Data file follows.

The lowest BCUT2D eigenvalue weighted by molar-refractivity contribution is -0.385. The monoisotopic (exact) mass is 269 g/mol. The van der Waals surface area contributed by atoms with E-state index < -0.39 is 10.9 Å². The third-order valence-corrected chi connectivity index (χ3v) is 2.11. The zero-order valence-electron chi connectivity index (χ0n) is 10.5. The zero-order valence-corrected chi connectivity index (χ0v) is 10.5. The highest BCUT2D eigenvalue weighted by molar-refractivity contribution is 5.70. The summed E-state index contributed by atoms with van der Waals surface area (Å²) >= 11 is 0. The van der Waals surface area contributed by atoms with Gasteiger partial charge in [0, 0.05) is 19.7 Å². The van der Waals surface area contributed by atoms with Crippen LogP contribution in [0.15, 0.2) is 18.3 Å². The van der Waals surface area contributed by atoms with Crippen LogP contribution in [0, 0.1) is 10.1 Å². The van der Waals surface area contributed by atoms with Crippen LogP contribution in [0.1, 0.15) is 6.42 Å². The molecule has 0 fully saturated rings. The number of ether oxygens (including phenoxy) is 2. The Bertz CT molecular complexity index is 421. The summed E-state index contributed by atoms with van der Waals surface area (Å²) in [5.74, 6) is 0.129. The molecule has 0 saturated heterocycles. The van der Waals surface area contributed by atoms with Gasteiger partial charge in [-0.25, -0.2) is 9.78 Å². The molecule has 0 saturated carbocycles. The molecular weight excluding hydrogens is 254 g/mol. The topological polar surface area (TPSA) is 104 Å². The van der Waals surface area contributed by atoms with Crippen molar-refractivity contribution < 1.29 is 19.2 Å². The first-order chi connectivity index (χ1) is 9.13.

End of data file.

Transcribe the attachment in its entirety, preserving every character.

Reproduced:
The lowest BCUT2D eigenvalue weighted by molar-refractivity contribution is -0.385. The monoisotopic (exact) mass is 269 g/mol. The van der Waals surface area contributed by atoms with E-state index < -0.39 is 10.9 Å². The third-order valence-corrected chi connectivity index (χ3v) is 2.11. The zero-order valence-electron chi connectivity index (χ0n) is 10.5. The zero-order valence-corrected chi connectivity index (χ0v) is 10.5. The highest BCUT2D eigenvalue weighted by molar-refractivity contribution is 5.70. The summed E-state index contributed by atoms with van der Waals surface area (Å²) >= 11 is 0. The van der Waals surface area contributed by atoms with Gasteiger partial charge in [0, 0.05) is 19.7 Å². The van der Waals surface area contributed by atoms with Crippen LogP contribution in [0.15, 0.2) is 18.3 Å². The van der Waals surface area contributed by atoms with Crippen LogP contribution in [0, 0.1) is 10.1 Å². The van der Waals surface area contributed by atoms with Crippen LogP contribution in [0.1, 0.15) is 6.42 Å². The molecule has 0 fully saturated rings. The number of ether oxygens (including phenoxy) is 2. The Bertz CT molecular complexity index is 421. The summed E-state index contributed by atoms with van der Waals surface area (Å²) in [5.74, 6) is 0.129. The molecule has 0 saturated heterocycles. The van der Waals surface area contributed by atoms with Gasteiger partial charge in [-0.25, -0.2) is 9.78 Å². The molecule has 0 saturated carbocycles. The molecular weight excluding hydrogens is 254 g/mol. The topological polar surface area (TPSA) is 104 Å². The van der Waals surface area contributed by atoms with Crippen molar-refractivity contribution < 1.29 is 19.2 Å². The first-order chi connectivity index (χ1) is 9.13.